The Code of Conduct requires from all members to enter an appointment only through a written agreement. There is a high risk in verbal agreements and should always be avoided.
The form of contract that will be used for this agreement depends on the type and size of the project. In the case of a major developer acting as a client there might be a contract that has already been prepared by the client and each consultant/sub-consultant will need to sign before getting on board with the rest of the design team. The terms and conditions of such a contract are set by the client and the consultant is in a disadvantageous position.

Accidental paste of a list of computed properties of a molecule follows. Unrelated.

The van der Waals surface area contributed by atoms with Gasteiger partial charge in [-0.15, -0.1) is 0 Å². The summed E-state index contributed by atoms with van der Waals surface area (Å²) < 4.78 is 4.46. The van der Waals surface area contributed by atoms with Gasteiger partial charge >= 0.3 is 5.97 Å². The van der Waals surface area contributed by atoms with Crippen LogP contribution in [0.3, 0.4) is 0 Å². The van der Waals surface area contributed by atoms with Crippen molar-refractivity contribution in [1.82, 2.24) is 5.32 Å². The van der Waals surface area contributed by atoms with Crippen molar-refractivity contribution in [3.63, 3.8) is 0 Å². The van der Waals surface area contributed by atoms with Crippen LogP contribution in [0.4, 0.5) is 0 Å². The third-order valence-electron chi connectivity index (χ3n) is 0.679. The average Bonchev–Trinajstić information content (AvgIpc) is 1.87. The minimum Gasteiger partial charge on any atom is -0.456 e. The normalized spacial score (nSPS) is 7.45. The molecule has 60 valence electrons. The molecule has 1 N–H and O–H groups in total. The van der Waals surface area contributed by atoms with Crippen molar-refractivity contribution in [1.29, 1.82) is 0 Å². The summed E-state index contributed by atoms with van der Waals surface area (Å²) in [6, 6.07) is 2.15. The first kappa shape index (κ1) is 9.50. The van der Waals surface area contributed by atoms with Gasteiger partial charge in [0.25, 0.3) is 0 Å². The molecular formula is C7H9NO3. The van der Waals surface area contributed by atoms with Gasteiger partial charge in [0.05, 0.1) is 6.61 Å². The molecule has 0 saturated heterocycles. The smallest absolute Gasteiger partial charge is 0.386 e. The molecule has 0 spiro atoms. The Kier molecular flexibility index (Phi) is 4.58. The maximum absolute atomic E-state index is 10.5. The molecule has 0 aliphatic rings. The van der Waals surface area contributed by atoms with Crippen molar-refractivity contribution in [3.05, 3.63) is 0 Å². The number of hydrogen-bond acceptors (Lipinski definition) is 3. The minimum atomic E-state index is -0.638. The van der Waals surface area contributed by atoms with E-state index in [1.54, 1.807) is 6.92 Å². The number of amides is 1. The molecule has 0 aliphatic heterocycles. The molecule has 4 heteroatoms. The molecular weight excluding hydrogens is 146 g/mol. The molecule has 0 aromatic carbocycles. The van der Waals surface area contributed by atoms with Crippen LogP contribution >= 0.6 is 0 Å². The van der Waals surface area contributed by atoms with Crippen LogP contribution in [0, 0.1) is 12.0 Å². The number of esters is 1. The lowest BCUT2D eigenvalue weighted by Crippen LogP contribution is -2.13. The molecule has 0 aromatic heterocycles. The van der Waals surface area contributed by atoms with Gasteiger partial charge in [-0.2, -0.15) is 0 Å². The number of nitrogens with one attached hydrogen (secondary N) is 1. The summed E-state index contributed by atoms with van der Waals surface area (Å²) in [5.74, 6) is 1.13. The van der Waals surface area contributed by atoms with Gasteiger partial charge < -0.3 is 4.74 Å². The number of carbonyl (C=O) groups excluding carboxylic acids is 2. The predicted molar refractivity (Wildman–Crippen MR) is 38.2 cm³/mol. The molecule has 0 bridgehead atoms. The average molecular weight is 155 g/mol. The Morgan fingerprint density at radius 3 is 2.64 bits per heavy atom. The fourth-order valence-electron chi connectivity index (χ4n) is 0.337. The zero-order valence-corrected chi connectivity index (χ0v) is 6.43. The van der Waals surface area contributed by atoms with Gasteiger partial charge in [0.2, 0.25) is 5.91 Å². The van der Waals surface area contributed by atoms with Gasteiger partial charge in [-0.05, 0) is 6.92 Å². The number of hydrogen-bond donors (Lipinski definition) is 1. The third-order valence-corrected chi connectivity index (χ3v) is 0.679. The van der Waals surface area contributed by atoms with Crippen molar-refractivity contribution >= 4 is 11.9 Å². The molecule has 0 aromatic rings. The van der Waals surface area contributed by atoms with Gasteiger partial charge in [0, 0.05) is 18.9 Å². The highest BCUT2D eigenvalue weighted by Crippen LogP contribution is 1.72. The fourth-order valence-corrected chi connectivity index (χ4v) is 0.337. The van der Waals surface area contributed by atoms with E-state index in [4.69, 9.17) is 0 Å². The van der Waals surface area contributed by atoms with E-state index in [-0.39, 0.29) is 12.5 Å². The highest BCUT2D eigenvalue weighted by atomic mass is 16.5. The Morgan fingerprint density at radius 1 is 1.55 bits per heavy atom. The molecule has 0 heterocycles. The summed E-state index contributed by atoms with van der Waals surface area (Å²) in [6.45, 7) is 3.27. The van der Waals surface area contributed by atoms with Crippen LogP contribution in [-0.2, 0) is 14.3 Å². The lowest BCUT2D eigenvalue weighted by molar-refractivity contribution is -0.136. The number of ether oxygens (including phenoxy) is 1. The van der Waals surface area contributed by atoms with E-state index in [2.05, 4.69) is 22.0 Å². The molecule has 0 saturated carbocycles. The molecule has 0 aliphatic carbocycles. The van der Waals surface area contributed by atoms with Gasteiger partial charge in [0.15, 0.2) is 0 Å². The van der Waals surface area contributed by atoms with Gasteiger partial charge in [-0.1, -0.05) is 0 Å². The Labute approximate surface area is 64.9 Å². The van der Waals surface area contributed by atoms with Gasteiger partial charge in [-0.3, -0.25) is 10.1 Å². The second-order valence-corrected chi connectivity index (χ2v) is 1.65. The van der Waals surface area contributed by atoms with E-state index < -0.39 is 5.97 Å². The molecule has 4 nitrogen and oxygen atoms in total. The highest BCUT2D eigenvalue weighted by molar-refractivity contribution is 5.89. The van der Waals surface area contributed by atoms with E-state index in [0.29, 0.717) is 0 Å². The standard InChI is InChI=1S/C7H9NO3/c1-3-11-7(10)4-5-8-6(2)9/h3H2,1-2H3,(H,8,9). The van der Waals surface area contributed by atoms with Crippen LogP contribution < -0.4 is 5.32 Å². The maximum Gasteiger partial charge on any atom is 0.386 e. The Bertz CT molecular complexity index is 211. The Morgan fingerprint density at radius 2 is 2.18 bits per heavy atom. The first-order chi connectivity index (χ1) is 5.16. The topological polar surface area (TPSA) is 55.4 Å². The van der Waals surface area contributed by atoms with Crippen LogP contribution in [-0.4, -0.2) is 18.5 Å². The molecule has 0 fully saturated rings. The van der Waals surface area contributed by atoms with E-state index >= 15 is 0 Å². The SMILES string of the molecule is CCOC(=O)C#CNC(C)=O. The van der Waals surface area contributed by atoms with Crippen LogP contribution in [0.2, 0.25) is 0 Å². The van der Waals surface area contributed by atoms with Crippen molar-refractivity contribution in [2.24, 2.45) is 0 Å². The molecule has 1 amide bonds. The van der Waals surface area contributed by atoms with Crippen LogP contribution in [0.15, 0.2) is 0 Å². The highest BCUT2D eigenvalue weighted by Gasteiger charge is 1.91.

With repeated work from a trusted client involving small scale projects, there’s usually an exchange of letters between the client and the consultant confirming the appointment for a new job. This often works on the basis of the terms and conditions of the agreement to have been formally exchanged at some point early in the relationship but having been left aside due to the trust factor. It’s still however best practice to always have a thorough written agreement before committing to an appointment, since the relationship could fall out and financial matters can be hard to resolve without robust written evidence.